[JURIST] Former Bosnian Serb leader Radovan Karadzic [case materials; JURIST news archive] claimed Tuesday that attacks against Bosnian Muslims were "staged," denying any involvement in war crimes. Karadzic was appearing before the International Criminal Tribunal for the former Yugoslavia (ICTY) [official website] for second consecutive day to continue opening statements in his trial for war crimes allegedly committed during the 1992-1995 Bosnian conflict. In his statement, Karadzic accused Bosnians of planting corpses and embellishing reports about fatalities [Telegraph report]. Karadzic also called the Srebrenica massacre [JURIST news archives] a farce [Guardian report] promulgated by Bosnian Muslims to incite hatred against Serbian forces. Regarding the 1994 and 1995 bombings of Markale market, Karadzic said the attacks were actually carried out by Bosnians who shelled their own people. The court adjourned after Tuesday's hearing, pending an appeal from Karadzic for more time to prepare his defense.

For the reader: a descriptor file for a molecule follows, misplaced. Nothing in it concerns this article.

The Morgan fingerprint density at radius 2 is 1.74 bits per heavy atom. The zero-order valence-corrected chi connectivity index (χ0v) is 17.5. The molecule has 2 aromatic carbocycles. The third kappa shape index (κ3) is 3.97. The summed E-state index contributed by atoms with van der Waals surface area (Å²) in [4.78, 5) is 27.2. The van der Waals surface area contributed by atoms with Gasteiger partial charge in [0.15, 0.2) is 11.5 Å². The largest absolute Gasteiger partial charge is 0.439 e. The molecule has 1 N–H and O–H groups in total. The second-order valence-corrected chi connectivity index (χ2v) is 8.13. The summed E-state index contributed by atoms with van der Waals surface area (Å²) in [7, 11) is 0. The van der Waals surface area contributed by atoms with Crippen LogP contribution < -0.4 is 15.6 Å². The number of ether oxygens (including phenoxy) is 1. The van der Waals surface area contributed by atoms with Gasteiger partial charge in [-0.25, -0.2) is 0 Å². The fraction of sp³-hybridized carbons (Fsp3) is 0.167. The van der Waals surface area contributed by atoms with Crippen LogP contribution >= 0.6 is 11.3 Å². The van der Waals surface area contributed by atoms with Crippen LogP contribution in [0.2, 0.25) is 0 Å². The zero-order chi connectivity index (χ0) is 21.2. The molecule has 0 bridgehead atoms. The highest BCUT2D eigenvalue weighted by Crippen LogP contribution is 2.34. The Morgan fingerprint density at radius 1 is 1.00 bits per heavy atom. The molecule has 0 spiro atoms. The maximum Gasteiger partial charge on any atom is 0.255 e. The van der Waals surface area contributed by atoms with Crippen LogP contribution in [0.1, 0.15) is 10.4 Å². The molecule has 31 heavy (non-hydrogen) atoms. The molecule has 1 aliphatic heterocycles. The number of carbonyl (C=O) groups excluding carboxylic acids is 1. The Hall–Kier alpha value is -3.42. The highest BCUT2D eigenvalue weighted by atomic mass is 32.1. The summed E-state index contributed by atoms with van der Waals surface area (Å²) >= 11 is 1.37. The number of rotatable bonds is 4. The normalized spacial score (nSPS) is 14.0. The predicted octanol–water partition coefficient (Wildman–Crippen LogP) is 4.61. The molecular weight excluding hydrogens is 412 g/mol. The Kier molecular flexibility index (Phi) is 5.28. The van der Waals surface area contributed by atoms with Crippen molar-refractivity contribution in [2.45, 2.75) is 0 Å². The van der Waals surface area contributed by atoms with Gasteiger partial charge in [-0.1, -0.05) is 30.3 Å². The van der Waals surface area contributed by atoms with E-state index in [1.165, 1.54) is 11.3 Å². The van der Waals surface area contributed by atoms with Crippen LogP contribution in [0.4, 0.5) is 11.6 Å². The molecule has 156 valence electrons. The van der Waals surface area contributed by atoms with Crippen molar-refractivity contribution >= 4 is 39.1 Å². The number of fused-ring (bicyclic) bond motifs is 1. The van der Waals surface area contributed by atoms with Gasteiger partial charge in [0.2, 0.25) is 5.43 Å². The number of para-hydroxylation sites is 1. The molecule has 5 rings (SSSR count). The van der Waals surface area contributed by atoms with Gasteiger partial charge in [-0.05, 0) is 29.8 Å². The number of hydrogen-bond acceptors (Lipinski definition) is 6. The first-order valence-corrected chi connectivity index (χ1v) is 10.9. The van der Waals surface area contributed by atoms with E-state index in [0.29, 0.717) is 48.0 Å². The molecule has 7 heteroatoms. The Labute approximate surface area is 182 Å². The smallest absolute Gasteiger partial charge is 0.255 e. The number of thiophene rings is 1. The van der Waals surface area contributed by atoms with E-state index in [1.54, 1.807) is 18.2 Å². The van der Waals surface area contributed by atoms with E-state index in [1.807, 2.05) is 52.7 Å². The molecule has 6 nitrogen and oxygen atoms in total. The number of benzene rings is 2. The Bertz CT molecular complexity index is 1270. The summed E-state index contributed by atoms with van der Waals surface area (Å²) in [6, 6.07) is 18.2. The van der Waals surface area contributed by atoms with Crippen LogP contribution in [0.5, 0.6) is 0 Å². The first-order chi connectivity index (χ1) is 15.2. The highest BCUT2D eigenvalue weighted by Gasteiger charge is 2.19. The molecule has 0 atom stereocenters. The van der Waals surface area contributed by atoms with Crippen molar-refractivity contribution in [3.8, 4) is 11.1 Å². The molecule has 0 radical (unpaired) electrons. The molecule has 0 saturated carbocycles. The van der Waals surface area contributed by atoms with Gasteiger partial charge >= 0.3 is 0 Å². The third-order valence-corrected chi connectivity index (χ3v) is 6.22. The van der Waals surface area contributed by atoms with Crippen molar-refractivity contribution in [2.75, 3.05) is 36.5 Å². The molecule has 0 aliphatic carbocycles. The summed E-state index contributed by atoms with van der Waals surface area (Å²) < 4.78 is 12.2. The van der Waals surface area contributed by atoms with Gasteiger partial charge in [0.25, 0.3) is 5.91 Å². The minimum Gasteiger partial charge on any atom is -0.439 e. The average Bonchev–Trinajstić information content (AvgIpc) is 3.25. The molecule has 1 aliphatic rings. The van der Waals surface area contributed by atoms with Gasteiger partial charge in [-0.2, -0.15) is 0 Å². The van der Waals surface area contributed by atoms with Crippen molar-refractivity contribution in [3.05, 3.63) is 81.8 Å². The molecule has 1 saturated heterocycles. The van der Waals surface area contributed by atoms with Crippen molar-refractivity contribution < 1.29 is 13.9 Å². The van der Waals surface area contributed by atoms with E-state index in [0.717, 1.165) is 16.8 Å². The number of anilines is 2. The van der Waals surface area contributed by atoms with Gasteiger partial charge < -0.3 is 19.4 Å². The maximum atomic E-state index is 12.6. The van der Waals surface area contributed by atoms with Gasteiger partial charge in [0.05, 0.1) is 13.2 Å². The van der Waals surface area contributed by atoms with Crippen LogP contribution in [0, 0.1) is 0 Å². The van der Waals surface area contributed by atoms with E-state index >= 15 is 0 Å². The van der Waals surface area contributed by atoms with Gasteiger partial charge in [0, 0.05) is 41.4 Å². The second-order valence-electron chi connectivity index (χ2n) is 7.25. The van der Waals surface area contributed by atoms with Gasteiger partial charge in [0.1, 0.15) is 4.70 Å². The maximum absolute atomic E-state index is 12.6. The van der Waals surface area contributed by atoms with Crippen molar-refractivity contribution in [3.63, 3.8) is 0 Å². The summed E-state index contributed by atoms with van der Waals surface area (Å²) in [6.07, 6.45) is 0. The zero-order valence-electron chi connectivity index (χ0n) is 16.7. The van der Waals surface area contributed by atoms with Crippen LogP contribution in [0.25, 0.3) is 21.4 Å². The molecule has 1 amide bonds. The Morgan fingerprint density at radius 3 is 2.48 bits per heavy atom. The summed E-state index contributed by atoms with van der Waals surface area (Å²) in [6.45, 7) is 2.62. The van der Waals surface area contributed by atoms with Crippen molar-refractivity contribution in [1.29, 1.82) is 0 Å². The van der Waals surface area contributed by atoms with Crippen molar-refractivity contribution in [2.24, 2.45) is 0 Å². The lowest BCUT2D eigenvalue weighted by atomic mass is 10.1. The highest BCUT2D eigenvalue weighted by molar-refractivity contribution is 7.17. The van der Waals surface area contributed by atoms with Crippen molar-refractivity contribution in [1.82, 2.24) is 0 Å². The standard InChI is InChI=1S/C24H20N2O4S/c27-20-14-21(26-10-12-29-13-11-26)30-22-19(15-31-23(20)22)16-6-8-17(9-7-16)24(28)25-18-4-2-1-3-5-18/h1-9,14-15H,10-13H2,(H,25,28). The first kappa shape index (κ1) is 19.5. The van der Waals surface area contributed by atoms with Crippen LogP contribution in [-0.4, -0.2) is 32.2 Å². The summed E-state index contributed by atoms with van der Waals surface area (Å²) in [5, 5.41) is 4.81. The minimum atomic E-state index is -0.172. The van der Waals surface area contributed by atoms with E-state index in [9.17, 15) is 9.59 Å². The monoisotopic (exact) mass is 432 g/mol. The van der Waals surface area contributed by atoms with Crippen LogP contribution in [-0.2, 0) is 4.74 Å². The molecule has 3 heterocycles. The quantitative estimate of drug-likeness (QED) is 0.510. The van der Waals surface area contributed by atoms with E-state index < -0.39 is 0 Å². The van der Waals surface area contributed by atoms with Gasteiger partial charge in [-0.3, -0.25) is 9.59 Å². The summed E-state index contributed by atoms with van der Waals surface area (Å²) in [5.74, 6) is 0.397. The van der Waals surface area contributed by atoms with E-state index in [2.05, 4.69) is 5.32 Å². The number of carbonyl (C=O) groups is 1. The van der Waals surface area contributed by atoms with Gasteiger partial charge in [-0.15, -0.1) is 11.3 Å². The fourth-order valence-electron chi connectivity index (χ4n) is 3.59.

On Monday, Karadzic began his opening statement [JURIST report] by denying [UPI report] any plan to expel Muslims from Serbia, and by blaming [Telegraph report] Muslims and Western countries for triggering the Bosnian civil war. His trial resumed on Monday after a series appeals by the defense, which have been viewed as a way for Karadzic to delay the legal process [BBC report]. Last month, Karadzic appeared before the ICTY seeking access to documents [JURIST report] he claimed showed evidence of weapons smuggling to Bosnian Muslims. Also last month, the ICTY dismissed Karadzic's appeal [JURIST reports] against the imposition of his court-appointed lawyer. In December, the Trial Chamber rejected Karadzic's motion [JURIST reports] challenging the legitimacy of the court. The ICTY began Karadzic's trial in absentia in October after Karadzic failed to appear [JURIST reports] in court. The ICTY has also repeatedly rejected [JURIST report] Karadzic's argument that he should be immune from trial based on an alleged agreement with former UN ambassador Richard Holbrooke. In June, the ICTY said that Karadzic's trial, scheduled to be the tribunal's last, is expected to conclude in early 2012 [JURIST report].